The thyroid medication levothyroxine (LEVO-T, LEVOXYL, NOVOTHYROX, SYNTHROID, THYRO-TABS, UNITHROID) is used to treat hypothyroidism, an endocrine disorder resulting from a thyroid homone deficiency that affects about 4.6 percent of the U.S. population. The medication is used to replace the missing or deficient amount of thyroid hormone. The number of prescriptions for levothyroxine filled each year—more than 75 million U.S. prescriptions in 2007 — makes it one of the most prescribed drugs in the country.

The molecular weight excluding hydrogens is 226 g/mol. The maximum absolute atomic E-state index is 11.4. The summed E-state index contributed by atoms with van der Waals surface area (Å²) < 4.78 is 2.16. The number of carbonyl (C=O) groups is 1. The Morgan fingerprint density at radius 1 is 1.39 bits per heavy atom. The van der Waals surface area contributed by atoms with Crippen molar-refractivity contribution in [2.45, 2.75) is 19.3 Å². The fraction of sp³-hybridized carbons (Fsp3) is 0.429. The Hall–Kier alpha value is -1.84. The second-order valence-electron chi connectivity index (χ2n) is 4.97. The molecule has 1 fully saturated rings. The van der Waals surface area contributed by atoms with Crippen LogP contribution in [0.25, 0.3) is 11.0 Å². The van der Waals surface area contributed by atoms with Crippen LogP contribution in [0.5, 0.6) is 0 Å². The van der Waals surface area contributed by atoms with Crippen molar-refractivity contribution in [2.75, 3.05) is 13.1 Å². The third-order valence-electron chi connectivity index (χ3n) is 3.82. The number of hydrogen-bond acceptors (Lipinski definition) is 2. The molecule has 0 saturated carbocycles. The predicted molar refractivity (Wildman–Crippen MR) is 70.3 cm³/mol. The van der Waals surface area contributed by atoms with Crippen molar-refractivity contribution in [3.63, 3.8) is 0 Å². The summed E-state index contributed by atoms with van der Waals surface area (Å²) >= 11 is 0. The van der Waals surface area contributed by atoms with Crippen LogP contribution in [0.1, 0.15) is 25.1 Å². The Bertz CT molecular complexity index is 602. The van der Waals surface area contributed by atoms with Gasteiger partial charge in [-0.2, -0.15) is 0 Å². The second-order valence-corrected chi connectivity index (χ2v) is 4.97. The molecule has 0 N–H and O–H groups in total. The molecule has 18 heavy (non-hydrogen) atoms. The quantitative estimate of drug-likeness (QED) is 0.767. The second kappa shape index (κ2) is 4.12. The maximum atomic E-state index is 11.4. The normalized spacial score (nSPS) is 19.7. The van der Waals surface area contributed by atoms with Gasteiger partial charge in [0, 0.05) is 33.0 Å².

Unfortunately, the use of other medications while taking levothyroxine could have one of several kinds of unintended results:
• Certain medications can decrease the absorption of levothyroxine resulting in lower levels in the blood.
• Other medications can increase the rate at which the body gets rid of levothyroxine, also resulting in lower thyroid levels in the blood.
• Other medications can cause changes of levothyroxine binding in blood
• Levothyroxine can affect the safety or effectiveness of other medications by raising or lowering the levels of these other drugs in the blood.